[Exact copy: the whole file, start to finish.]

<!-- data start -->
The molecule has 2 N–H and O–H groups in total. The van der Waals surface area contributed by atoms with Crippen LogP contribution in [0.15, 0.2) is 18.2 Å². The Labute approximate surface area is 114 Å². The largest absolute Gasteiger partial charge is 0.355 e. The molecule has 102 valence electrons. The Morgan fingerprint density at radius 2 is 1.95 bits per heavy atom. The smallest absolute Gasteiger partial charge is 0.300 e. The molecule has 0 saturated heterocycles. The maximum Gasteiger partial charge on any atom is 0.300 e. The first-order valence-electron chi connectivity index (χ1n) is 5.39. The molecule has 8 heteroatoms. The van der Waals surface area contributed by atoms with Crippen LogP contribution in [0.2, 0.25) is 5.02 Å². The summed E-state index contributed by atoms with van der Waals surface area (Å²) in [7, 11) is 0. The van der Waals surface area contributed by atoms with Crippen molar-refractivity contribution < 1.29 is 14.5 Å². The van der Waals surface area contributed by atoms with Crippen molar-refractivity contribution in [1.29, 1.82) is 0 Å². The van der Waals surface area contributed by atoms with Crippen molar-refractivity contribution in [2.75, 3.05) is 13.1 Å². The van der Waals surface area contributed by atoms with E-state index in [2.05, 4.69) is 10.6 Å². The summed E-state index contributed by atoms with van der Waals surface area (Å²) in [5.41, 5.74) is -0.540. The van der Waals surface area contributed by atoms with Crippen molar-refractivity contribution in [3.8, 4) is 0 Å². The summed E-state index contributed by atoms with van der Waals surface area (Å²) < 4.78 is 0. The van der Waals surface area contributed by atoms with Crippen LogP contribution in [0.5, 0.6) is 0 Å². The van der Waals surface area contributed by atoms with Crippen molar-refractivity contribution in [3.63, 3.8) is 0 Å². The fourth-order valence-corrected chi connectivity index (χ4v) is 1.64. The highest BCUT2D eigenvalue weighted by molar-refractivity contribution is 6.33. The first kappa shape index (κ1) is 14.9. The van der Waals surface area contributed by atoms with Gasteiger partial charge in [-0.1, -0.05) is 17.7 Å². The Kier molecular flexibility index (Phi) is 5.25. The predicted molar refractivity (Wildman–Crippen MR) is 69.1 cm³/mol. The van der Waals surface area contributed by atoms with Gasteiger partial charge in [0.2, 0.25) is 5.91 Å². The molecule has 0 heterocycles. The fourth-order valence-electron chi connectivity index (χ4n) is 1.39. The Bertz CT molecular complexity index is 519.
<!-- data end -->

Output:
The molecule has 2 N–H and O–H groups in total. The van der Waals surface area contributed by atoms with Crippen LogP contribution in [0.15, 0.2) is 18.2 Å². The Labute approximate surface area is 114 Å². The largest absolute Gasteiger partial charge is 0.355 e. The molecule has 102 valence electrons. The Morgan fingerprint density at radius 2 is 1.95 bits per heavy atom. The smallest absolute Gasteiger partial charge is 0.300 e. The molecule has 0 saturated heterocycles. The maximum Gasteiger partial charge on any atom is 0.300 e. The first-order valence-electron chi connectivity index (χ1n) is 5.39. The molecule has 8 heteroatoms. The van der Waals surface area contributed by atoms with Crippen LogP contribution in [0.2, 0.25) is 5.02 Å². The summed E-state index contributed by atoms with van der Waals surface area (Å²) in [7, 11) is 0. The van der Waals surface area contributed by atoms with Crippen molar-refractivity contribution < 1.29 is 14.5 Å². The van der Waals surface area contributed by atoms with Crippen molar-refractivity contribution in [1.29, 1.82) is 0 Å². The van der Waals surface area contributed by atoms with Crippen molar-refractivity contribution in [2.75, 3.05) is 13.1 Å². The van der Waals surface area contributed by atoms with E-state index in [2.05, 4.69) is 10.6 Å². The summed E-state index contributed by atoms with van der Waals surface area (Å²) in [5.41, 5.74) is -0.540. The van der Waals surface area contributed by atoms with Crippen molar-refractivity contribution in [3.8, 4) is 0 Å². The summed E-state index contributed by atoms with van der Waals surface area (Å²) < 4.78 is 0. The van der Waals surface area contributed by atoms with Crippen LogP contribution in [0.5, 0.6) is 0 Å². The van der Waals surface area contributed by atoms with Crippen molar-refractivity contribution in [3.63, 3.8) is 0 Å². The fourth-order valence-corrected chi connectivity index (χ4v) is 1.64. The highest BCUT2D eigenvalue weighted by molar-refractivity contribution is 6.33. The first kappa shape index (κ1) is 14.9. The van der Waals surface area contributed by atoms with Gasteiger partial charge in [-0.1, -0.05) is 17.7 Å². The Kier molecular flexibility index (Phi) is 5.25. The predicted molar refractivity (Wildman–Crippen MR) is 69.1 cm³/mol. The van der Waals surface area contributed by atoms with Gasteiger partial charge in [0.2, 0.25) is 5.91 Å². The molecule has 0 heterocycles. The fourth-order valence-electron chi connectivity index (χ4n) is 1.39. The Bertz CT molecular complexity index is 519.